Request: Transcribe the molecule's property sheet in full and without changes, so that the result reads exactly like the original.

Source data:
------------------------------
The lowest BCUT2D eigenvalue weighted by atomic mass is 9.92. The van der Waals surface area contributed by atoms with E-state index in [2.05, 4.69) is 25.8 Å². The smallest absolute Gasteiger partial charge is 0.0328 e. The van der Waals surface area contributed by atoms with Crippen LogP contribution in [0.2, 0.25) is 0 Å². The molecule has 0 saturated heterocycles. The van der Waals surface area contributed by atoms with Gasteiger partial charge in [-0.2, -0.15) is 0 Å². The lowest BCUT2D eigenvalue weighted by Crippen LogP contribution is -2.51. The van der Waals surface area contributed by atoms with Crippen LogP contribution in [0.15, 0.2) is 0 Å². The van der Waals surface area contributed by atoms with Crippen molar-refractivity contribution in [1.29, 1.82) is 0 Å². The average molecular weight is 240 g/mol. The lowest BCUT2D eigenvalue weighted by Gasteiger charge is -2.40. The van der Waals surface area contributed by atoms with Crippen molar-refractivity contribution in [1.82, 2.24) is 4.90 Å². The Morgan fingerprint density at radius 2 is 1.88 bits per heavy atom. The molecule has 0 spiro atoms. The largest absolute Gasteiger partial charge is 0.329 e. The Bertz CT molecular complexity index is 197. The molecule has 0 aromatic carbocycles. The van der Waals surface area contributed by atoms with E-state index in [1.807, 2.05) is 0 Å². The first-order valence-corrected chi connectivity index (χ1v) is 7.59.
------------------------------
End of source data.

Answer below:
The lowest BCUT2D eigenvalue weighted by atomic mass is 9.92. The van der Waals surface area contributed by atoms with E-state index in [2.05, 4.69) is 25.8 Å². The smallest absolute Gasteiger partial charge is 0.0328 e. The van der Waals surface area contributed by atoms with Crippen LogP contribution in [0.2, 0.25) is 0 Å². The molecule has 0 saturated heterocycles. The van der Waals surface area contributed by atoms with Gasteiger partial charge in [-0.2, -0.15) is 0 Å². The lowest BCUT2D eigenvalue weighted by Crippen LogP contribution is -2.51. The van der Waals surface area contributed by atoms with Crippen LogP contribution in [0.15, 0.2) is 0 Å². The van der Waals surface area contributed by atoms with Crippen molar-refractivity contribution in [1.29, 1.82) is 0 Å². The average molecular weight is 240 g/mol. The lowest BCUT2D eigenvalue weighted by Gasteiger charge is -2.40. The van der Waals surface area contributed by atoms with Crippen molar-refractivity contribution in [1.82, 2.24) is 4.90 Å². The Morgan fingerprint density at radius 2 is 1.88 bits per heavy atom. The molecule has 0 spiro atoms. The largest absolute Gasteiger partial charge is 0.329 e. The Bertz CT molecular complexity index is 197. The molecule has 0 aromatic carbocycles. The van der Waals surface area contributed by atoms with E-state index in [1.807, 2.05) is 0 Å². The first-order valence-corrected chi connectivity index (χ1v) is 7.59.